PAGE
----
Median annual earnings – the number in the middle of the CSO data set – was €45,537 a year for males and €37,782 a year for females
Almost three quarters of the top 1 per cent of earners in Ireland last year were male, according to figures released by the Central Statistics Office (CSO), as the gap between the median salaries between men and women stood at €7,755.
The data comes as the Central Bank of Ireland has reported a 1 per cent decrease in its gap between male and female workers.
The CSO figures indicate an almost even split between those in active employment in Ireland, with 51.3 per cent male and 48.7 per cent female.
But in the category of the top 10 per cent of earners, 70.3 per cent were male and 29.7 per cent were female.
Of those with earnings in the top 1 per cent, 74.8 per cent were male and 25.2 per cent were female – up from 18.7 per cent in 2021.
The median annual earnings by gender, meaning the number in the middle of the data set, was €45,537 a year for males and €37,782 a year for females.
For those within the top 10 per cent of earnings, €121,426 was the median earning for male earners and €115,950 was the median earnings for female earners.
For those within the top 1 per cent of earnings, the median earnings were €285,672 for men and €277,613 for women.
The median annual earnings by county were highest in Dublin at €46,136 a year, lowest in Donegal at €33,523, with an average of €41,823 nationally.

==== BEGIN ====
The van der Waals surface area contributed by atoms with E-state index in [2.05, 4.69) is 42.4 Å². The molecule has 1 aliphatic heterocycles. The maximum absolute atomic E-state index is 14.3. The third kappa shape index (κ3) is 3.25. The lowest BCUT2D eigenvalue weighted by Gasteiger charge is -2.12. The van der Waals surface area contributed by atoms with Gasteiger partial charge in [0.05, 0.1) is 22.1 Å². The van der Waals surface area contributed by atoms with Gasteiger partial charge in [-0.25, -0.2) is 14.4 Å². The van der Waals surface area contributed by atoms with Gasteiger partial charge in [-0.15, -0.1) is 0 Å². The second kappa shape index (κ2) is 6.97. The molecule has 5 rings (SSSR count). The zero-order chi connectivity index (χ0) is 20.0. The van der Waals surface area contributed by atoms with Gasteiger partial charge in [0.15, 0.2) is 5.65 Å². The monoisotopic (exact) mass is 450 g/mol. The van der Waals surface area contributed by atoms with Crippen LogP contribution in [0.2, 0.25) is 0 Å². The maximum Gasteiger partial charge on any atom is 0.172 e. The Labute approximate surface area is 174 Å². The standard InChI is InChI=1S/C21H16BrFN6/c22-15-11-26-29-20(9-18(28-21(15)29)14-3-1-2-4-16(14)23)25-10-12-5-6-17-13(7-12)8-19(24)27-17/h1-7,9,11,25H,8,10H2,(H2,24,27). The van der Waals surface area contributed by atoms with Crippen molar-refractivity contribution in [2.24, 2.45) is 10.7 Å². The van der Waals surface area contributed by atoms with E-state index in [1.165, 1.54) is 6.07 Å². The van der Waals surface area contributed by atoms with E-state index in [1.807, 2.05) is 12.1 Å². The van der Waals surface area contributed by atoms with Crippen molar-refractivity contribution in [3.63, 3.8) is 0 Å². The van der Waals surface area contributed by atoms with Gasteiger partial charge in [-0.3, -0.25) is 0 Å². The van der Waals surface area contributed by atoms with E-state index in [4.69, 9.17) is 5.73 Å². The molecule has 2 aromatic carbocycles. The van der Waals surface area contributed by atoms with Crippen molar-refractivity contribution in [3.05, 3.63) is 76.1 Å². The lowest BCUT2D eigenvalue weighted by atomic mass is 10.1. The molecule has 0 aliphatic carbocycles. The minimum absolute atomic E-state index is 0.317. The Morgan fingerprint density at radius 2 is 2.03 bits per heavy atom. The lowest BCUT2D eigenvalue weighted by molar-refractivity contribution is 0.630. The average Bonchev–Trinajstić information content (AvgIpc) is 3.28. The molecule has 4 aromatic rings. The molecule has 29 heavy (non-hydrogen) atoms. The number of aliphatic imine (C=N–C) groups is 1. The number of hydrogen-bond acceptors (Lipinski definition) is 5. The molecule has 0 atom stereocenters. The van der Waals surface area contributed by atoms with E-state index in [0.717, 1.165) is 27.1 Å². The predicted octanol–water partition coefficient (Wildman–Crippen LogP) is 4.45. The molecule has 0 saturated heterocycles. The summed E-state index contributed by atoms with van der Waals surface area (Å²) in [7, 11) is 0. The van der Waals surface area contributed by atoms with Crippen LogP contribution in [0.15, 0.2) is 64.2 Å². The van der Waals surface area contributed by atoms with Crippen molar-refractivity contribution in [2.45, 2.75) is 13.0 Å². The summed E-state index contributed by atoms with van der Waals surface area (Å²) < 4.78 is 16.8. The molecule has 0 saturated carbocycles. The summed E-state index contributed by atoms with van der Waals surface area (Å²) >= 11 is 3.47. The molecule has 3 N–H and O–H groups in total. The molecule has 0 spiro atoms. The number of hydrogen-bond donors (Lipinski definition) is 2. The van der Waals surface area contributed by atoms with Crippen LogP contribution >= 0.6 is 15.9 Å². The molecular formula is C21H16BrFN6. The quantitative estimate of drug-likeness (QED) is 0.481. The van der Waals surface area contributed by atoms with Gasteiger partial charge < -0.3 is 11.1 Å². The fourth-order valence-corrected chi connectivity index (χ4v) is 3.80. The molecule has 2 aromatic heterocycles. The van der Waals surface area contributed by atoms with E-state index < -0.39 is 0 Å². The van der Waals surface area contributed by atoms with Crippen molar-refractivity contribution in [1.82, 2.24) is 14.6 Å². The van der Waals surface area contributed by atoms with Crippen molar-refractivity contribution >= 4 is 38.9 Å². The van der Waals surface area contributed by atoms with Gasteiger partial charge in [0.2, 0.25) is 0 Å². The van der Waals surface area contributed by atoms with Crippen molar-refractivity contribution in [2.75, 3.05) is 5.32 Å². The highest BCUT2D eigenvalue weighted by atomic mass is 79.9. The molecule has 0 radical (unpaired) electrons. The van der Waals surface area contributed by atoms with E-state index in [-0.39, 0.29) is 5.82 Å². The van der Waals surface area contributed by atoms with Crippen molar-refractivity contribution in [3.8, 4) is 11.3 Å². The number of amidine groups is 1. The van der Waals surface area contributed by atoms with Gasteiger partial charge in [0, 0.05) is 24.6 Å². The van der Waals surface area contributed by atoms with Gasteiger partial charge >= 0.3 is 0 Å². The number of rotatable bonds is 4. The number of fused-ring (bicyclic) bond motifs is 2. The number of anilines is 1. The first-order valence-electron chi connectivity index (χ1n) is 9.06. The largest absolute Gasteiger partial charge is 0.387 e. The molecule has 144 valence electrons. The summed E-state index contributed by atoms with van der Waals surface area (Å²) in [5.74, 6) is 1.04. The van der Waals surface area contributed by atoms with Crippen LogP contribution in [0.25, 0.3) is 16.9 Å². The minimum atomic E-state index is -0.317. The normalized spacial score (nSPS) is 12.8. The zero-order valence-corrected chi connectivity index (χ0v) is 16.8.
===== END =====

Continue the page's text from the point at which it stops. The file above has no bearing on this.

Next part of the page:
Central Bank data
According to the Central Bank’s Gender Pay Gap Report, released on Tuesday, the average hourly pay for female employees is 3.9 per cent less than their male counterparts – down from 4.9 per cent in 2022. This means that for every €1 a man earned at the bank in 2023, a woman earns around €0.96.
The median pay gap at the bank — which measures the mid-point between the highest and lowest salaries and can even out a few very highly paid people at the top — was 0.5pc this year.
Gender pay gaps measures the average hourly salaries for men and women throughout an organisation and compares the difference.
While the measure does not equate to gender discrimination, which is illegal, it can indicate if there are more highly paid people from one gender in the senior ranks of the organisation.
The gap is driven by a variety of factors, “including male and female representation at each job grade, length of service, time at grade and distribution of overtime and allowances”, the bank said.
49 per cent of the bank’s staff are women, while 51 per cent are men. Women account for 43 per cent of the bank’s senior management team, while 36 per cent of division heads were also female.
The Central Bank has been reporting on its gender pay gap since 2018, when it was 2.7 per cent, meaning it has risen in the last five years.
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